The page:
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A guerilla look at contemporary graffiti around the globe, Bomb It spans five continents to capture graffiti writers and street artists in action. From Capetown to São Paulo, New York City to Los Angeles, Barcelona to Berlin, Tokyo and beyond, the film follows an incredible journey into this controversial and subversive art form. We hear from some of the world's most famous and prolific graffiti artists-Zephyr, Cornbread, Shepard Fairey, Os Gemeos, Lady Pink, Robbie Conal and dozens more. Some say graffiti is more than an art form, that it's a movement or way of life. Bomb It gets to the heart of the matter with passion and a robust admiration for the form, tracing its history from ancient rock paintings to its current incarnation on the street, in galleries, and its lasting influence on popular culture in many languages. Yet graffiti has always been shrouded in controversy, and as integral to this story are anti-tagging groups and New York City's infamous "Quality of Life" laws. Artists and writers speak eloquently about the meaning and significance of public space and myriad reasons they risk incarceration and death to emblazon their tags on buildings, trains and billboards. This frenetic and passionate film from Jon Reiss, the acclaimed director of Better Living Through Circuitry, will open your eyes to the significance and lasting cultural impact of perhaps the most urban and talked-about art form in history. You will never look at public space in the same light again.
Director's Statement Collapse
What propels all of my documentaries is the transformative nature of subcultures and how people become more than they ever thought possible by sidestepping the norms of contemporary consumer culture to create a world for themselves. In the early interviews for Bomb It, I was immediately struck by the issues and contradictions brought about by this movement of outsider art. An old-school New York graffiti writer from the early 80s, Sharp, encouraged me to pursue the documentary because, while many movies had been made about graffiti over the years, no one had pursued it as a global movement. I was also struck by the notion that humankind has been compelled to write on walls for thousands of years. The very act itself addresses the eternal human quest for some form of immortality in the face of a vast universe -- some universal desire to state 'I was here' which I feel drives a good deal of human creation, not just graffiti. The same weekend I interviewed Sharp, a young writer, 2EASE, took me out on my first bombing raid which immediately reminded me of my days with Survival Research Laboratories when we would 'liberate' industrial equipment to create fantastic anthropomorphic robots for street theater. I've always been fascinated by the relationship between artists and criminals. This dichotomy of art and crime presented to me by Sharp on the one hand, who now does mainstream gallery shows, and 2EASE on the other hand, who could care less about art, hooked me. Both operate outside the bounds of 'normal' society. Both are rule breakers almost by definition. But with graffiti, the participants need to be criminals in order to do their art. Yet many, if not most, of the people we interviewed do not even consider themselves artists -- they consider themselves writers. Still others admit that they are unrepentant vandals who do their work for fame. It was important for me, however infatuated I had become with the movement, to showcase as many sides to the story of graffiti as possible. That meant representing this more hard-core side of the culture while also representing those who find graffiti offensive and are fighting to keep it in check. We went to great efforts to connect with government officials and police in every city we went to. As we traveled the world, we quickly discovered that there is a worldwide battle over public space. The 'quality of life laws' and the broken windows theory that support those laws have spread from New York City to Europe and to every other corner of the earth. This controversy brings up some very essential questions: What is the nature of art? Who determines what is, and what is not, art? Who controls freedom of speech? Who controls public space? Why are some manifestations of public space that are offensive to many people (billboards, strip malls) sanctioned while others are criminalized? Many writers feel that they are beautifying an ugly urban environment that is increasingly out of anyone's control. I was also amazed by the differences that we found between cities and their approach to street art. While on the surface, much of the world seems overwhelmed by the New York City 'wild style', we found that there is not only a great range of styles but also different approaches and attitudes about graffiti that vary from city to city.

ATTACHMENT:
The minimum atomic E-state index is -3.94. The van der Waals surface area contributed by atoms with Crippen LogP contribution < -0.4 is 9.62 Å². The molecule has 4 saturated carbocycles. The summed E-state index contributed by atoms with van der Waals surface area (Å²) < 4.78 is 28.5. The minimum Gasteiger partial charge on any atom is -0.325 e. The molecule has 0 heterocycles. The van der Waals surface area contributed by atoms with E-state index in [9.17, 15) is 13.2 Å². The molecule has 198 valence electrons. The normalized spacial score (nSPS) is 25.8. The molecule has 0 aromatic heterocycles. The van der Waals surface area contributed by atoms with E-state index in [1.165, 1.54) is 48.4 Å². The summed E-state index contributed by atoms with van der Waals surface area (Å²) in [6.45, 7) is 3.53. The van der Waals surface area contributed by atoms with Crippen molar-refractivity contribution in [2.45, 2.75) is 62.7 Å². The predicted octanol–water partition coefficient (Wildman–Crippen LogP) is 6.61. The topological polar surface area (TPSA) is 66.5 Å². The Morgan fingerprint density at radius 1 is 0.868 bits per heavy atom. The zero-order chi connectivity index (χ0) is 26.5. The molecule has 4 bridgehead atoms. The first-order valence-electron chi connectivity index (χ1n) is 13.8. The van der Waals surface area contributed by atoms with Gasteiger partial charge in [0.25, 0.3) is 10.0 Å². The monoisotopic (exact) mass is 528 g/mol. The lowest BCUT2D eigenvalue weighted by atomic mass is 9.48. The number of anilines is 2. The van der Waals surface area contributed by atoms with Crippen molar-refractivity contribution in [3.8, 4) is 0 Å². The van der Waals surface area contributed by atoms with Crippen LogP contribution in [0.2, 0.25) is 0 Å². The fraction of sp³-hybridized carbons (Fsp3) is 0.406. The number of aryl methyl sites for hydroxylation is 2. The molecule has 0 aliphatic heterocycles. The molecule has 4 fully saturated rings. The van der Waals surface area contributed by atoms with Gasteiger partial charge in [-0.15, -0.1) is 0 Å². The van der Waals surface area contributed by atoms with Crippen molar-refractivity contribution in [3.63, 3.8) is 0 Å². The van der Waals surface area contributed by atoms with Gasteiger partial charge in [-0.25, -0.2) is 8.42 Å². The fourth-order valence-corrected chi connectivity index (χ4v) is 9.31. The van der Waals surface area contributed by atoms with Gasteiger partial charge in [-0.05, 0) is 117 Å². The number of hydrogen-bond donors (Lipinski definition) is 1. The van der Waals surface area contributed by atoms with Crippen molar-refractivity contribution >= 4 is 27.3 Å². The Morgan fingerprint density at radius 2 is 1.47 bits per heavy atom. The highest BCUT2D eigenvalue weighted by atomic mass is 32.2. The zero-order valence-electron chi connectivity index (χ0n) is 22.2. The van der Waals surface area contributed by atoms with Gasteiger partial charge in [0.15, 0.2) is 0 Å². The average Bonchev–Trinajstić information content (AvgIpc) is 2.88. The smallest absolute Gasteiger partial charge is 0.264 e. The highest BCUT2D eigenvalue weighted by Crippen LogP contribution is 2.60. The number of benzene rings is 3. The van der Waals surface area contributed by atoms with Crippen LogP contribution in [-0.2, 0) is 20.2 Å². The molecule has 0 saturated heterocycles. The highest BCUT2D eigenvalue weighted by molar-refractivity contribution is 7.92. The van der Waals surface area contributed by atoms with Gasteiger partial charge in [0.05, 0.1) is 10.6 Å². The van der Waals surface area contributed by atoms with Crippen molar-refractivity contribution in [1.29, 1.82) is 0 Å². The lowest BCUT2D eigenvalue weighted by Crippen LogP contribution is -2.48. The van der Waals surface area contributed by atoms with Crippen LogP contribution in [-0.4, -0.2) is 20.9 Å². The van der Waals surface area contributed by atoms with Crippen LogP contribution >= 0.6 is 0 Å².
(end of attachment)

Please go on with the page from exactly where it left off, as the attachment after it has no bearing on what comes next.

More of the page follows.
Film Information Collapse
[BOMBI] | 2007 | 93 | Documentary Feature
Directed by: Jon Reiss
Foreign Title: (Bomb It)
Language: English, French, German, Japanese, Portuguese, Spanish
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About the Director(s)Collapse
Award-winning filmmaker JON REISS began making documentaries during the early days of the San Francisco punk rock scene, as a member of the collective Target Video, and went on to make five films with the radical performance art group Survival Research Laboratories. Since then he has directed groundbreaking music videos (many of which were banned by MTV) for bands such as Nine Inch Nails, The Black Crowes, Danzig, Slayer and the Kottonmouth Kings. His short films have screened at festivals throughout the world, as did his feature film debut, Cleopatra's Second Husband, which won Best First Feature at Cinequest in 1998. His documentary Better Living Through Circuitry explored electronic music-driven rave culture. Reiss received his MFA from UCLA Film School and currently teaches at CalArts.